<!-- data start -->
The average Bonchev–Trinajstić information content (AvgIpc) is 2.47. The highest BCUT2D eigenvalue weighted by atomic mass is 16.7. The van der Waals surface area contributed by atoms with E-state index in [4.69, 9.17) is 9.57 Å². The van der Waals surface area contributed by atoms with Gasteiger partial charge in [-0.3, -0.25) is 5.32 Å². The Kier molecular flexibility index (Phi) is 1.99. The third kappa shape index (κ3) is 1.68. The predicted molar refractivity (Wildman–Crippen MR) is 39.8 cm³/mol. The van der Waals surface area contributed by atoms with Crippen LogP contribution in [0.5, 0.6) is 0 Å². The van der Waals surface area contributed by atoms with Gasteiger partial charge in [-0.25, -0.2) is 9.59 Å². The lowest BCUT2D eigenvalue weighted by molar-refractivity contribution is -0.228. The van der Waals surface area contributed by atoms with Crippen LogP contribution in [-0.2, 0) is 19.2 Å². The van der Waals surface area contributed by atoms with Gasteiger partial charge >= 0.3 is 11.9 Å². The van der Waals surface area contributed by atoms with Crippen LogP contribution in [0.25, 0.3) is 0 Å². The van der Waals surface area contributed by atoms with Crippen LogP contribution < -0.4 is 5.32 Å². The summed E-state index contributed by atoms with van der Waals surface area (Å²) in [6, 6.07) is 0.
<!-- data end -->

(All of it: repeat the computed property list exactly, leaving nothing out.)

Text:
The average Bonchev–Trinajstić information content (AvgIpc) is 2.47. The highest BCUT2D eigenvalue weighted by atomic mass is 16.7. The van der Waals surface area contributed by atoms with E-state index in [4.69, 9.17) is 9.57 Å². The van der Waals surface area contributed by atoms with Gasteiger partial charge in [-0.3, -0.25) is 5.32 Å². The Kier molecular flexibility index (Phi) is 1.99. The third kappa shape index (κ3) is 1.68. The predicted molar refractivity (Wildman–Crippen MR) is 39.8 cm³/mol. The van der Waals surface area contributed by atoms with Crippen LogP contribution in [0.5, 0.6) is 0 Å². The van der Waals surface area contributed by atoms with Gasteiger partial charge in [-0.25, -0.2) is 9.59 Å². The lowest BCUT2D eigenvalue weighted by molar-refractivity contribution is -0.228. The van der Waals surface area contributed by atoms with Crippen LogP contribution in [-0.2, 0) is 19.2 Å². The van der Waals surface area contributed by atoms with Gasteiger partial charge >= 0.3 is 11.9 Å². The van der Waals surface area contributed by atoms with Crippen LogP contribution in [0.25, 0.3) is 0 Å². The van der Waals surface area contributed by atoms with Crippen LogP contribution < -0.4 is 5.32 Å². The summed E-state index contributed by atoms with van der Waals surface area (Å²) in [6, 6.07) is 0.